Think back to December 12, 2015 in Milwaukee. It’s the end of the game. The BMO Harris Bradley Center is packed with fans screaming as loud as they can. The home team dribbling out the clock. The opponents looking dismayed as they count down the moments until they can flee to the locker room.
NBA championship victory? Nope. Not even a playoff win over a hated rival. This was the scene for a December game. December 12, 2015 to be exact, when the 10–18 Milwaukee Bucks faced the 24–0 Golden State Warriors. The Bucks, of course, prevailed. Despite a huge turnout of folks who had been die-hard Warriors fans for about 6 months at that time, it was a playoff-like atmosphere for the Bucks. Prior to this game, a double-OT victory against the Cavaliers in November was the only game with such a vibe. This would end up being the last such game for 2015–16.
Despite the excuses, the Warriors being on a long road trip, coming off a double-OT win of their own in Boston the previous night, being without Harrison Barnes, etc., it was a huge game for the Bucks. This was one moment throughout a disappointing season that reminded people of the promise of the future. Milwaukee built on this the following week when they went into Golden State and lost, but played the Warriors very tough. Validation that the young roster of the Bucks seemed to have some of the right pieces in place. The length + athleticism formula of the Bucks helped them lower the three point shooting percentage and slow the offensive pace of the Warriors. This same formula was put on display recently when OKC took the same Warriors to 7 games.
Of course, it took the Thunder using that model with incredible intensity and two of the most talented players in the league just to make a playoff series close. The Bucks don’t have that, and they never came close to sniffing the playoffs. You know the rest. The Bucks are a lottery team, Golden State is in the Finals again and (as of writing this) making an incredibly good Cleveland team look incredibly bad.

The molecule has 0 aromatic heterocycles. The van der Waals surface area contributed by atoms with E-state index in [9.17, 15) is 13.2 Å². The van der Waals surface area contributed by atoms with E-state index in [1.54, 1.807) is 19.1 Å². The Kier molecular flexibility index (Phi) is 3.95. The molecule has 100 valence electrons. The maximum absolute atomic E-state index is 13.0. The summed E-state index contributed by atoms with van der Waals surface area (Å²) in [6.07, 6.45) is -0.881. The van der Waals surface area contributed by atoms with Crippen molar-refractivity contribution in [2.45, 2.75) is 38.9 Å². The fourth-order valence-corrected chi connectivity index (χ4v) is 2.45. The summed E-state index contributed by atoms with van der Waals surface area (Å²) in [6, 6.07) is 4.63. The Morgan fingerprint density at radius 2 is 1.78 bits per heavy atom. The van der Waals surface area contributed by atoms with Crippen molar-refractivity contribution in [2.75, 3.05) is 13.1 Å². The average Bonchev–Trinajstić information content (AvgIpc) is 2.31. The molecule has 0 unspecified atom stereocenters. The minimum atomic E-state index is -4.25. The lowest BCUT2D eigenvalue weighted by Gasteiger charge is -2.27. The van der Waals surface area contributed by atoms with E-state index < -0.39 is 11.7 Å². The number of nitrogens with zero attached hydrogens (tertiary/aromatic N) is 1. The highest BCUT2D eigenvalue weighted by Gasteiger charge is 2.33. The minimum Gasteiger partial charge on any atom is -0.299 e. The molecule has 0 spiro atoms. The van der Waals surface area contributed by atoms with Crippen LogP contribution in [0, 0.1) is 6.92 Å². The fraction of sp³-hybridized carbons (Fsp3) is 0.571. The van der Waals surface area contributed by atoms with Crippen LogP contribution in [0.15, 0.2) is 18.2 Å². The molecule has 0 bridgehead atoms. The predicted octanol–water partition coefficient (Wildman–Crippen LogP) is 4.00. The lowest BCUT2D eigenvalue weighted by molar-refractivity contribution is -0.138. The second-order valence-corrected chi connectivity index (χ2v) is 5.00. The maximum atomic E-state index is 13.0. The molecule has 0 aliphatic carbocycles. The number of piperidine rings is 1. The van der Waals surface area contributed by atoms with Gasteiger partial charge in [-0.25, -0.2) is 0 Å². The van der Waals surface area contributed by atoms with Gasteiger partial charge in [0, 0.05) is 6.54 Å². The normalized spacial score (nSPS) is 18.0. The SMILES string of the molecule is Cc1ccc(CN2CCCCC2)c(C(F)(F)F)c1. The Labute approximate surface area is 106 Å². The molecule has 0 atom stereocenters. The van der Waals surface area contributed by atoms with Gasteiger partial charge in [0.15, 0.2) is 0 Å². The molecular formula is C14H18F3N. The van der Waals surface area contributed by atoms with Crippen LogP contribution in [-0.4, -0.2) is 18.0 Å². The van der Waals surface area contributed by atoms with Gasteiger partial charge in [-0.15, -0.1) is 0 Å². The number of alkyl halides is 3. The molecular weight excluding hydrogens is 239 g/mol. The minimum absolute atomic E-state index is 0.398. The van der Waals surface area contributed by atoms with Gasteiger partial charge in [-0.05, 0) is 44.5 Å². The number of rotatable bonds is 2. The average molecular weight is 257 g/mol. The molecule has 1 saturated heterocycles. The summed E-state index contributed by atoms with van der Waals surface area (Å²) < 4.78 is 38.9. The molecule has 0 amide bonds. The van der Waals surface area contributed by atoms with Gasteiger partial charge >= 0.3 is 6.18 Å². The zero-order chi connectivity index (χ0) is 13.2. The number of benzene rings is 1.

Remembering this game is actually sad. Wins like the streak-breaker against the Warriors are a familiar experience for Bucks fans, and not for positive reasons. The 2015/16 Milwaukee Bucks oldest starter was Greg Monroe, born in 1990. Since Monroe was born, the Bucks have won two playoff series. Both of those were in the same year, 2001. For the last several decades, the most memorable games the Bucks have played were largely in the regular season.
Throughout that stretch, you can point to plenty of numbers that are typical of bad teams with poor ownership. The Bucks had two head coaches during their first 20 years as a team. They’ve had 12 in the following 32. Stability in coaching, players and the executive ranks is virtually always a priority for teams that win. It’s non-existent for the losers. Bad owners rarely treat sports franchises the same way they treat the businesses that made them wealthy. Instead of investing in long-term growth and sustained greatness, they think there’s always a quick fix. Coaches, especially, are like junk stocks. If there’s not immediate returns, you dump it and move on.
The few remaining loyal Bucks fans have become jaded and expect failure. Irrational fans demand the team be blown up after a bad stretch of games, want coaches fired, think every player is a bum. This is not unique to bad teams. What is unique, is even the more rational fans just assume all those things will happen. We’ve all become conditioned to believe a 1st round playoff loss is the goal every season. If that goal isn’t met, major and short-sighted moved must be made to achieve it next year.